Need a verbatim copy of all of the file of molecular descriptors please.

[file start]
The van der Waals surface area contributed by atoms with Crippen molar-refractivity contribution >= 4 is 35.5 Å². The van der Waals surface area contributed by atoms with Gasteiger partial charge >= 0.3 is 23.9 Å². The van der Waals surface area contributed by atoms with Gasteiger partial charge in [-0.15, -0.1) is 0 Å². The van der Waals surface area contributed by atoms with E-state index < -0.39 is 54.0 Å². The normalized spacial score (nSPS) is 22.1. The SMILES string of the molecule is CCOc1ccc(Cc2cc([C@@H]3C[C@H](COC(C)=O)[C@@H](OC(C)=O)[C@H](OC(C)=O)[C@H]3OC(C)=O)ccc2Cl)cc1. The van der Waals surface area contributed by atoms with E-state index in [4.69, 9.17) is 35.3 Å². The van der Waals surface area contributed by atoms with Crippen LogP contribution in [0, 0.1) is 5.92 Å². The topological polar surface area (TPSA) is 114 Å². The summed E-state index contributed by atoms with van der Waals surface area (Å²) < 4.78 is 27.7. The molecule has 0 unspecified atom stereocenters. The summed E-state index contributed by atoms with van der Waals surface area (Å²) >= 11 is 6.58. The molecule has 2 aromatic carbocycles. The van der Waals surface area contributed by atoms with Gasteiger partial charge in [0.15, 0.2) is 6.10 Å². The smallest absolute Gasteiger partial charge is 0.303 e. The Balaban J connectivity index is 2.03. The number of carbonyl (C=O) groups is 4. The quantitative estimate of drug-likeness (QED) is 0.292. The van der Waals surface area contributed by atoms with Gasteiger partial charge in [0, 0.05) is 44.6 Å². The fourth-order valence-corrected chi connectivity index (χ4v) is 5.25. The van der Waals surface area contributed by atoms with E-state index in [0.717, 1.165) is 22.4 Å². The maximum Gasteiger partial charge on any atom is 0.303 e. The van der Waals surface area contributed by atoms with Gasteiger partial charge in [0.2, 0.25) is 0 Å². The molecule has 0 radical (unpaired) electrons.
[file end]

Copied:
The van der Waals surface area contributed by atoms with Crippen molar-refractivity contribution >= 4 is 35.5 Å². The van der Waals surface area contributed by atoms with Gasteiger partial charge >= 0.3 is 23.9 Å². The van der Waals surface area contributed by atoms with Gasteiger partial charge in [-0.15, -0.1) is 0 Å². The van der Waals surface area contributed by atoms with E-state index < -0.39 is 54.0 Å². The normalized spacial score (nSPS) is 22.1. The SMILES string of the molecule is CCOc1ccc(Cc2cc([C@@H]3C[C@H](COC(C)=O)[C@@H](OC(C)=O)[C@H](OC(C)=O)[C@H]3OC(C)=O)ccc2Cl)cc1. The van der Waals surface area contributed by atoms with E-state index in [4.69, 9.17) is 35.3 Å². The van der Waals surface area contributed by atoms with Crippen LogP contribution in [0, 0.1) is 5.92 Å². The topological polar surface area (TPSA) is 114 Å². The summed E-state index contributed by atoms with van der Waals surface area (Å²) < 4.78 is 27.7. The molecule has 0 unspecified atom stereocenters. The summed E-state index contributed by atoms with van der Waals surface area (Å²) >= 11 is 6.58. The molecule has 2 aromatic carbocycles. The van der Waals surface area contributed by atoms with Gasteiger partial charge in [0.15, 0.2) is 6.10 Å². The smallest absolute Gasteiger partial charge is 0.303 e. The Balaban J connectivity index is 2.03. The number of carbonyl (C=O) groups is 4. The quantitative estimate of drug-likeness (QED) is 0.292. The van der Waals surface area contributed by atoms with Gasteiger partial charge in [0, 0.05) is 44.6 Å². The fourth-order valence-corrected chi connectivity index (χ4v) is 5.25. The van der Waals surface area contributed by atoms with E-state index in [0.717, 1.165) is 22.4 Å². The maximum Gasteiger partial charge on any atom is 0.303 e. The van der Waals surface area contributed by atoms with Gasteiger partial charge in [0.2, 0.25) is 0 Å². The molecule has 0 radical (unpaired) electrons.